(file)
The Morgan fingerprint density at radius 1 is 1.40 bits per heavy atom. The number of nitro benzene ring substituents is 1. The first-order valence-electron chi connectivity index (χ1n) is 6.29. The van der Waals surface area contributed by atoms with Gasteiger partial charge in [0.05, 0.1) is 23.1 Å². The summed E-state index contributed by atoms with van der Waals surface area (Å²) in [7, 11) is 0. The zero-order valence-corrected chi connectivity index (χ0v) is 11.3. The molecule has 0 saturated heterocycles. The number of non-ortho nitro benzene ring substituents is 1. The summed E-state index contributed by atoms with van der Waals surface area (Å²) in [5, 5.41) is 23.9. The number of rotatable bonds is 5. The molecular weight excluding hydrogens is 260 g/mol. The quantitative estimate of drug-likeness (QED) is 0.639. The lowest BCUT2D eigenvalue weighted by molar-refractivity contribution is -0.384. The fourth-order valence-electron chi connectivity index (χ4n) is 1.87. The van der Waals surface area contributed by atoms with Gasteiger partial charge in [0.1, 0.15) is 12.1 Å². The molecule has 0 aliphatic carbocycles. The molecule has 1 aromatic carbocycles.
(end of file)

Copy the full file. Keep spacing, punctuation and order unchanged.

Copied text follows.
The Morgan fingerprint density at radius 1 is 1.40 bits per heavy atom. The number of nitro benzene ring substituents is 1. The first-order valence-electron chi connectivity index (χ1n) is 6.29. The van der Waals surface area contributed by atoms with Gasteiger partial charge in [0.05, 0.1) is 23.1 Å². The summed E-state index contributed by atoms with van der Waals surface area (Å²) in [7, 11) is 0. The zero-order valence-corrected chi connectivity index (χ0v) is 11.3. The molecule has 0 saturated heterocycles. The number of non-ortho nitro benzene ring substituents is 1. The summed E-state index contributed by atoms with van der Waals surface area (Å²) in [5, 5.41) is 23.9. The number of rotatable bonds is 5. The molecular weight excluding hydrogens is 260 g/mol. The quantitative estimate of drug-likeness (QED) is 0.639. The lowest BCUT2D eigenvalue weighted by molar-refractivity contribution is -0.384. The fourth-order valence-electron chi connectivity index (χ4n) is 1.87. The van der Waals surface area contributed by atoms with Gasteiger partial charge in [0.1, 0.15) is 12.1 Å². The molecule has 0 aliphatic carbocycles. The molecule has 1 aromatic carbocycles.